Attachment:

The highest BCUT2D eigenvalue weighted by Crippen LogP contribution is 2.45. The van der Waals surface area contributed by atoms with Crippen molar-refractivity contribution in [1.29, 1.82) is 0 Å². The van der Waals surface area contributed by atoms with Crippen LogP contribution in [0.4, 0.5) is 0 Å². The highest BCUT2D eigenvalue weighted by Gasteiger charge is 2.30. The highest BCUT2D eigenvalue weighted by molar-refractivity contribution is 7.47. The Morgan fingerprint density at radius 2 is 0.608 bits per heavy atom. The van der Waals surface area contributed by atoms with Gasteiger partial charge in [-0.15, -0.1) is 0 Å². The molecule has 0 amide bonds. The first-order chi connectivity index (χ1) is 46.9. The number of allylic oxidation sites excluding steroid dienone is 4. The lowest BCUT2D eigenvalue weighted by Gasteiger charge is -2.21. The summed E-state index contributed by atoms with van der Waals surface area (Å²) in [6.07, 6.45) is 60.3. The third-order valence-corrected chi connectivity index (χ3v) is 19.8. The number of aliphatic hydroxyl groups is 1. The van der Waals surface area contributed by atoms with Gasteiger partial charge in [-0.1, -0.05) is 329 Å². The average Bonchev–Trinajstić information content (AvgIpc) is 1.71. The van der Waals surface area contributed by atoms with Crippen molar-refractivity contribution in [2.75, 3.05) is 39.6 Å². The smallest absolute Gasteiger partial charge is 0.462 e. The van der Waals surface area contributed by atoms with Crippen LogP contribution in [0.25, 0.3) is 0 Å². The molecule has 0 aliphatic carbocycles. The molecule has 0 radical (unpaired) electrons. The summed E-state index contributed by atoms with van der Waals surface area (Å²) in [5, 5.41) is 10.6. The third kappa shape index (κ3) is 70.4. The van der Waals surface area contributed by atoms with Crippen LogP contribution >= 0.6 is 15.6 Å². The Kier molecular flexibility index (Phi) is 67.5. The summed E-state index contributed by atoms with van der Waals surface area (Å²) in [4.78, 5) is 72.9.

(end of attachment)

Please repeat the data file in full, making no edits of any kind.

The highest BCUT2D eigenvalue weighted by Crippen LogP contribution is 2.45. The van der Waals surface area contributed by atoms with Crippen molar-refractivity contribution in [1.29, 1.82) is 0 Å². The van der Waals surface area contributed by atoms with Crippen LogP contribution in [0.4, 0.5) is 0 Å². The highest BCUT2D eigenvalue weighted by Gasteiger charge is 2.30. The highest BCUT2D eigenvalue weighted by molar-refractivity contribution is 7.47. The Morgan fingerprint density at radius 2 is 0.608 bits per heavy atom. The van der Waals surface area contributed by atoms with Gasteiger partial charge in [-0.15, -0.1) is 0 Å². The molecule has 0 amide bonds. The first-order chi connectivity index (χ1) is 46.9. The number of allylic oxidation sites excluding steroid dienone is 4. The lowest BCUT2D eigenvalue weighted by Gasteiger charge is -2.21. The summed E-state index contributed by atoms with van der Waals surface area (Å²) in [6.07, 6.45) is 60.3. The third-order valence-corrected chi connectivity index (χ3v) is 19.8. The number of aliphatic hydroxyl groups is 1. The van der Waals surface area contributed by atoms with Gasteiger partial charge in [-0.1, -0.05) is 329 Å². The average Bonchev–Trinajstić information content (AvgIpc) is 1.71. The van der Waals surface area contributed by atoms with Crippen molar-refractivity contribution in [2.75, 3.05) is 39.6 Å². The smallest absolute Gasteiger partial charge is 0.462 e. The van der Waals surface area contributed by atoms with Crippen LogP contribution in [0.25, 0.3) is 0 Å². The molecule has 0 aliphatic carbocycles. The molecule has 0 radical (unpaired) electrons. The summed E-state index contributed by atoms with van der Waals surface area (Å²) in [5, 5.41) is 10.6. The third kappa shape index (κ3) is 70.4. The van der Waals surface area contributed by atoms with Crippen LogP contribution >= 0.6 is 15.6 Å². The Kier molecular flexibility index (Phi) is 67.5. The summed E-state index contributed by atoms with van der Waals surface area (Å²) in [4.78, 5) is 72.9.